But then you need over a dozen research projects to get bullet manufacturing, your next new toy to play with. It makes for very uneven playing with a long stretch of just researching and collecting money. If the building system was easier you might expand the apparel lines with intent to replace them later with bullet manufacturing. The game is great about moving equipment instead of having to sell and rebuy it. But it’s so time consuming that I wasn’t willing to build anything I’d have to take down later. Every installation is permanent as far as I’m concerned.
When you work things out perfectly, so one plastic dispenser morphs and splits just right to join big banks of sewing machines, all spitting out combat vests, boots and backpacks, it looks and feels lovely. There are a lot of places to optimize and the frustrating physics engines starts to pay off as streams of individual bullet casings merge and shake and get primed and boxed. Maybe because of how finicky it is, you feel quite brilliant when it’s all moving at close to maximum efficiency.
And the physics puts a cap on throughput in a pleasantly organic way. On my second playthrough I over-optimized and some bottlenecks just couldn’t quite handle the volume. Great gob of vests and backpacks tried to jam into the boxing machines and some would spill off. After careful study I left it as is. Enough items were getting through, I just had to vacuum the shop floor every once in a while.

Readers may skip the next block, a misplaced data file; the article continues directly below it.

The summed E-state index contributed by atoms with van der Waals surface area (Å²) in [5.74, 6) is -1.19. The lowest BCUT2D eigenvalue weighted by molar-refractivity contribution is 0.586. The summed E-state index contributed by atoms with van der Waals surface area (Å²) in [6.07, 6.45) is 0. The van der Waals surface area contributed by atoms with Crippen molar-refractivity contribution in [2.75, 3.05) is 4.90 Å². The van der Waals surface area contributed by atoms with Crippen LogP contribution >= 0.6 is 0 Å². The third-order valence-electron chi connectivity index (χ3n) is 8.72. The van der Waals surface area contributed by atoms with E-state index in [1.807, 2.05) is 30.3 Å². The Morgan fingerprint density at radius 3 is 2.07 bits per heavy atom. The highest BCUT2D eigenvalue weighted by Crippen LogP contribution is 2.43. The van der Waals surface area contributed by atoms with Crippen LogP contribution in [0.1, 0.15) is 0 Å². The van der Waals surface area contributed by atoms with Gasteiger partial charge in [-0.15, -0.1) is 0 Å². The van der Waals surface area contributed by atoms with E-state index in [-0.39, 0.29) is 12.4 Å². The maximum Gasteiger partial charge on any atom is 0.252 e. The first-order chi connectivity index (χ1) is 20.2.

When things are humming, each glance at the contract boards brings another fulfillment. Cash pours in far faster than you can spend it. That usually irks me in business games but here I found it welcome. The piles of cash made it easy to ignore the fact that without a pause I couldn’t manage the entire enterprise the way I wanted to.
Should you buy it?
If these kinds of games are your thing, and you’re reasonably good at them, yes, go for it. It’s not buggy, just extremely picky with very little feedback about where your line is doing the wrong thing. You’ll have to figure it all out manually, sometimes by zooming in and following a single glove around. You shouldn’t have to debug that way, but it’s also oddly satisfying. And it works. You can produce a huge volume of goods from a very small area with smart layouts.
But I wouldn’t want to learn the genre with this game at its current stage of refinement. Production Line or one of the earlier champions of the genre are a much smoother, less punishing gateway. Those games actively help you find and fix problems without losing any engagement. I imagine Gunsmith will as well. They’ve nailed the core loop very early in release and have lots of time to add content and player assists.
I played for 11 hours, mostly enjoying myself but occasionally getting quite frustrated by the opaqueness. Not being able to figure out why my combat vests were going into the boxing machine perfectly but not coming out boxed was a particularly galling 10 minutes. A single zipping machine far down the line was turned off but nothing indicated the product was not correct. But even now I’m itching to restart and do things better. Like Tetris it’s the sort of game that has you dreaming of shapes.
Gunsmith is available from Steam. A review copy was provided by the developers.
For a different sort of engineering challenge check out our list of car design games.